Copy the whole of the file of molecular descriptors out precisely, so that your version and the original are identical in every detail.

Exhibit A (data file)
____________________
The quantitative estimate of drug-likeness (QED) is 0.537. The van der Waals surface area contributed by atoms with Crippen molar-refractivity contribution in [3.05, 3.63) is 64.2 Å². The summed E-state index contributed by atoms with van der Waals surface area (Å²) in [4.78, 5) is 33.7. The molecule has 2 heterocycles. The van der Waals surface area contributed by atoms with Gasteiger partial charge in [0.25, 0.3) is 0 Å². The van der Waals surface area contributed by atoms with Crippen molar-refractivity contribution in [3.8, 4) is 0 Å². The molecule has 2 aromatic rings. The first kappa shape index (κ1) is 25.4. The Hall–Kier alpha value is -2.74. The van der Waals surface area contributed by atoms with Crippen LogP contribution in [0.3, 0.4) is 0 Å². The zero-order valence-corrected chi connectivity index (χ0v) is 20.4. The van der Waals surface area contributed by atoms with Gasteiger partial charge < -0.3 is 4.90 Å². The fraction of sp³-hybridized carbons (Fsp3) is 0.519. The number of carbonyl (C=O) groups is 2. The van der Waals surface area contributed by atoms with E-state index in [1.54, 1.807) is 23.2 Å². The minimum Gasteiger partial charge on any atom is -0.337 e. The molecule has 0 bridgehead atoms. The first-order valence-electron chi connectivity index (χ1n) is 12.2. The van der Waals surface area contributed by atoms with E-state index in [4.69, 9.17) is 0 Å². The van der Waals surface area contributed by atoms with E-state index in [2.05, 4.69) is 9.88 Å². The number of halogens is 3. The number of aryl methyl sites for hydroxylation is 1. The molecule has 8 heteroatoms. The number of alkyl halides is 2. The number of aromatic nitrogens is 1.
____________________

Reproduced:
The quantitative estimate of drug-likeness (QED) is 0.537. The van der Waals surface area contributed by atoms with Crippen molar-refractivity contribution in [3.05, 3.63) is 64.2 Å². The summed E-state index contributed by atoms with van der Waals surface area (Å²) in [4.78, 5) is 33.7. The molecule has 2 heterocycles. The van der Waals surface area contributed by atoms with Gasteiger partial charge in [0.25, 0.3) is 0 Å². The van der Waals surface area contributed by atoms with Crippen molar-refractivity contribution in [3.8, 4) is 0 Å². The molecule has 2 aromatic rings. The first kappa shape index (κ1) is 25.4. The Hall–Kier alpha value is -2.74. The van der Waals surface area contributed by atoms with Crippen LogP contribution in [0.3, 0.4) is 0 Å². The zero-order valence-corrected chi connectivity index (χ0v) is 20.4. The van der Waals surface area contributed by atoms with Gasteiger partial charge < -0.3 is 4.90 Å². The fraction of sp³-hybridized carbons (Fsp3) is 0.519. The number of carbonyl (C=O) groups is 2. The van der Waals surface area contributed by atoms with E-state index in [1.54, 1.807) is 23.2 Å². The minimum Gasteiger partial charge on any atom is -0.337 e. The molecule has 0 bridgehead atoms. The first-order valence-electron chi connectivity index (χ1n) is 12.2. The van der Waals surface area contributed by atoms with E-state index in [4.69, 9.17) is 0 Å². The van der Waals surface area contributed by atoms with E-state index in [2.05, 4.69) is 9.88 Å². The number of halogens is 3. The number of aryl methyl sites for hydroxylation is 1. The molecule has 8 heteroatoms. The number of alkyl halides is 2. The number of aromatic nitrogens is 1.